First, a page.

Grab it! Take hold of that idea. See where it leads. My idea came from a poem by Samuel Taylor Coleridge, a poem asking a question.

Image result for what if you slept samuel taylor coleridge

2. Take that idea and see what shape it takes…

That would make a great novel! I have an amazing story idea!

How many times have those words come out of your mouth? How many times have you remembered your idea over the next few days before it faded into the everyday world that is life, into the abyss?

Don’t waste any time! Write it down! Take that wonderful idea to your writer’s notebook, and see what you’ve got. Free-write as much as you can about all the possibilities swirling around in your mind at that moment. It doesn’t matter how ridiculous they sound — write them down.

img_5988.jpg

That is just what I did. On October 12, 2014, I wrote down the story idea that was zig-zagging its way around my brain.

Would I use everything I wrote on this page? No. I have no idea who “Darren” is anymore since he’s not part of the current round of revisions I’m on, but he was important at one time, which is all that matters. The idea is written.

3. Choose a direction… a path…

Now what?

Do you get stuck on this step? I did. I had never written a novel-length draft before, which meant that I had definitely not planned for one, either. How in the world was I supposed to do that? What was I supposed to do next?

Research.

There. I said it. This isn’t the kind of research you’d expect, though. It’s research into different planning processes for building up to your first draft. If you don’t know how to get there, the best thing to do is see how someone else did it. Right?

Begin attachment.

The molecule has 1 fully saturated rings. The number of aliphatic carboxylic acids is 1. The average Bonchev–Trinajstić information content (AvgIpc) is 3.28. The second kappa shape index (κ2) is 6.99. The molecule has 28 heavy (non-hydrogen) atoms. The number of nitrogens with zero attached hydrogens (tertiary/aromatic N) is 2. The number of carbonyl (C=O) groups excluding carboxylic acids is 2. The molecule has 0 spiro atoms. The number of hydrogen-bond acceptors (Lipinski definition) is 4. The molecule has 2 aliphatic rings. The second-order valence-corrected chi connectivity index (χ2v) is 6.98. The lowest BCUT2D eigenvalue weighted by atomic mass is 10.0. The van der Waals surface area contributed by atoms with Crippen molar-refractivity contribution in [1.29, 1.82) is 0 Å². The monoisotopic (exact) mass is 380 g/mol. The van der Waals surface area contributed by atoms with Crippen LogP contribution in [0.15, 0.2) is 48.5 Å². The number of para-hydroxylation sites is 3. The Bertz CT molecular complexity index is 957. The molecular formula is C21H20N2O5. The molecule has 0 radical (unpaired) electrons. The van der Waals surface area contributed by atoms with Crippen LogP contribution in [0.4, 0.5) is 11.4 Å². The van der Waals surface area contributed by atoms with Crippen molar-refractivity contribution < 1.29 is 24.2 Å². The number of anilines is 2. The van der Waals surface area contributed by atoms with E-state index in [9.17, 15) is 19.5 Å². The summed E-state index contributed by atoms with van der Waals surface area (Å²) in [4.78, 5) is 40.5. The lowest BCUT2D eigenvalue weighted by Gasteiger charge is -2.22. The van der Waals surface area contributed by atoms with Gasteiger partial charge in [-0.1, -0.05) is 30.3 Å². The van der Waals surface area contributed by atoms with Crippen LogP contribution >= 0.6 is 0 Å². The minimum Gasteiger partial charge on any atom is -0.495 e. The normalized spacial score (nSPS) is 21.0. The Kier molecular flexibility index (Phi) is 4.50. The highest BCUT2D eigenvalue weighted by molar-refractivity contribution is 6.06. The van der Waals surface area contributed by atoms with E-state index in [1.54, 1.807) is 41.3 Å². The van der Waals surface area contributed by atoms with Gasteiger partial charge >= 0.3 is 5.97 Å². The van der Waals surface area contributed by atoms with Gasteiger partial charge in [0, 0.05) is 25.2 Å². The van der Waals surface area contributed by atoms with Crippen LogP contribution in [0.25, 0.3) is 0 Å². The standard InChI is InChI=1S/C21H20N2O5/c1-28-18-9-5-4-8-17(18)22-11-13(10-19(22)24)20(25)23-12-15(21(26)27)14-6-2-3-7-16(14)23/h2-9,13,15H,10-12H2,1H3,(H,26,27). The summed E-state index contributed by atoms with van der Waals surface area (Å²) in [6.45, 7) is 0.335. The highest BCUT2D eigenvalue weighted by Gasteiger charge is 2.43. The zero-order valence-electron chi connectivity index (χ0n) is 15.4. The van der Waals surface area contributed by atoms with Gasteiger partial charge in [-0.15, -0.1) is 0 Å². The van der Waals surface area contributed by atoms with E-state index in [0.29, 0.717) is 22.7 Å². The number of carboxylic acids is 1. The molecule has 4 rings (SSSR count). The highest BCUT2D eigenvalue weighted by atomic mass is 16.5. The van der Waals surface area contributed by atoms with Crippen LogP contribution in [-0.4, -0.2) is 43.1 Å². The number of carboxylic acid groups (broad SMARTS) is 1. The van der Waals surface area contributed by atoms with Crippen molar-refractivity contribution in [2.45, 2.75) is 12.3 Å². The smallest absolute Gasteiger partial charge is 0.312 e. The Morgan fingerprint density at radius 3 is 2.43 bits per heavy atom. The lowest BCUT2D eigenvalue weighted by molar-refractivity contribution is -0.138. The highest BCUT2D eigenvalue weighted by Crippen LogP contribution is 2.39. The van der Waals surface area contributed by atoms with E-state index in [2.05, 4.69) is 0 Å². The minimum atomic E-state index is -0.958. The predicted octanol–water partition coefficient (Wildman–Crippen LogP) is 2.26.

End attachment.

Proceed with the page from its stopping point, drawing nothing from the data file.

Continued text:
img_5989.jpg

So I did. There are so many different ways to plan a novel. Did you know that? Out of the numerous ways I found, I decided to choose Randy Ingermanson’s Snowflake Method because it seemed the most straight-forward for a novice (and it was free…).

It took me quite a few tries with his first step, a one-sentence summary, because I couldn’t decide how old my MC (main character) was going to be.

More research.

Have I mentioned before how much I actually enjoy research? I really do! (Is that weird?)

Image result for rite of rejection

Around the time I was starting to plan, I’d read a new YA (young adult) dystopian novel, Rite of Rejection by Sarah Negovetich.  Because of this novel, I thought about my MC… Maybe she should be a young adult… Maybe she should live in a dystopian world… Maybe…

After my research, I decided Macy should be a teenager, but she wouldn’t live in a dystopian world. Instead, she would be the star of an epistolary novel, an idea that came to me during another free-write for ideas (see that recursive writing thing?).

I finally had “step one” of the Snowflake Method.

img_5998.jpg

4. Start outlining… possibly scene-by-scene…

The snowflake method will eventually lead you through meeting your characters, discovering their motives and end goals, and figuring out why each of them is important to your story.

I didn’t know most of this before I started plotting scenes, however.

Don’t tell, but that means that I didn’t follow this method to the letter. You should know, if you don’t already, that you are not obligated to follow anyone’s method verbatim. You are a writer, different from other writers, which makes your process unique to you. Keep that in mind as you continue.